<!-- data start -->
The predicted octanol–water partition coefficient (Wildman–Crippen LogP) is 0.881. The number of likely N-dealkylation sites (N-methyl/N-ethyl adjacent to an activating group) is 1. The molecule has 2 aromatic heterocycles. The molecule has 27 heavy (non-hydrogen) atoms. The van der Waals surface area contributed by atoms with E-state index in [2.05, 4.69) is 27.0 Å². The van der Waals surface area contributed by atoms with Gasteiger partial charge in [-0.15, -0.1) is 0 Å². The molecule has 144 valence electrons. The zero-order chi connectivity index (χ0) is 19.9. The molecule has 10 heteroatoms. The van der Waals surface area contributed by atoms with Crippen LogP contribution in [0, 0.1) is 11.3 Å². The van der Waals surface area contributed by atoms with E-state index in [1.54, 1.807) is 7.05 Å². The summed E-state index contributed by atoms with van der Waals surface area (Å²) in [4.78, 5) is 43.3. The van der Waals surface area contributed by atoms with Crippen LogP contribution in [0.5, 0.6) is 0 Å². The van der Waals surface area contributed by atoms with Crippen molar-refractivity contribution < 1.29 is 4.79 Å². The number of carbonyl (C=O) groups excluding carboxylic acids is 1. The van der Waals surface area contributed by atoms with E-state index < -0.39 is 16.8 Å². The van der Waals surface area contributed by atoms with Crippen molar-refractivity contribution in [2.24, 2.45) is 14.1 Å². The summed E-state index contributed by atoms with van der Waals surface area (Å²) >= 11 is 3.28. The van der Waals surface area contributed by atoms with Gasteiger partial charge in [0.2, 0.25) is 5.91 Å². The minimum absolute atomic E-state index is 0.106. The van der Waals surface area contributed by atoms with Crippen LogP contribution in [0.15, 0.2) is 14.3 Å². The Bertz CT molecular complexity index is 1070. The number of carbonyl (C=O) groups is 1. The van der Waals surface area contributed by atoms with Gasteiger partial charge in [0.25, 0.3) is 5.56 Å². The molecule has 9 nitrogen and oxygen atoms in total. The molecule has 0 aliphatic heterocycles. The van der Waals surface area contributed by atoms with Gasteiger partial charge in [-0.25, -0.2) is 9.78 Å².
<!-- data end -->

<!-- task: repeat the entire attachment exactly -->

The predicted octanol–water partition coefficient (Wildman–Crippen LogP) is 0.881. The number of likely N-dealkylation sites (N-methyl/N-ethyl adjacent to an activating group) is 1. The molecule has 2 aromatic heterocycles. The molecule has 27 heavy (non-hydrogen) atoms. The van der Waals surface area contributed by atoms with E-state index in [2.05, 4.69) is 27.0 Å². The van der Waals surface area contributed by atoms with Gasteiger partial charge in [-0.15, -0.1) is 0 Å². The molecule has 144 valence electrons. The zero-order chi connectivity index (χ0) is 19.9. The molecule has 10 heteroatoms. The van der Waals surface area contributed by atoms with Crippen LogP contribution in [0, 0.1) is 11.3 Å². The van der Waals surface area contributed by atoms with E-state index in [1.54, 1.807) is 7.05 Å². The summed E-state index contributed by atoms with van der Waals surface area (Å²) in [4.78, 5) is 43.3. The van der Waals surface area contributed by atoms with Crippen LogP contribution in [0.5, 0.6) is 0 Å². The van der Waals surface area contributed by atoms with Crippen molar-refractivity contribution < 1.29 is 4.79 Å². The number of carbonyl (C=O) groups excluding carboxylic acids is 1. The van der Waals surface area contributed by atoms with E-state index < -0.39 is 16.8 Å². The van der Waals surface area contributed by atoms with Crippen molar-refractivity contribution in [2.24, 2.45) is 14.1 Å². The summed E-state index contributed by atoms with van der Waals surface area (Å²) >= 11 is 3.28. The van der Waals surface area contributed by atoms with Gasteiger partial charge in [0.2, 0.25) is 5.91 Å². The minimum absolute atomic E-state index is 0.106. The van der Waals surface area contributed by atoms with Crippen LogP contribution in [0.15, 0.2) is 14.3 Å². The Bertz CT molecular complexity index is 1070. The number of carbonyl (C=O) groups is 1. The van der Waals surface area contributed by atoms with Gasteiger partial charge in [0.25, 0.3) is 5.56 Å². The molecule has 9 nitrogen and oxygen atoms in total. The molecule has 0 aliphatic heterocycles. The van der Waals surface area contributed by atoms with Gasteiger partial charge in [-0.25, -0.2) is 9.78 Å².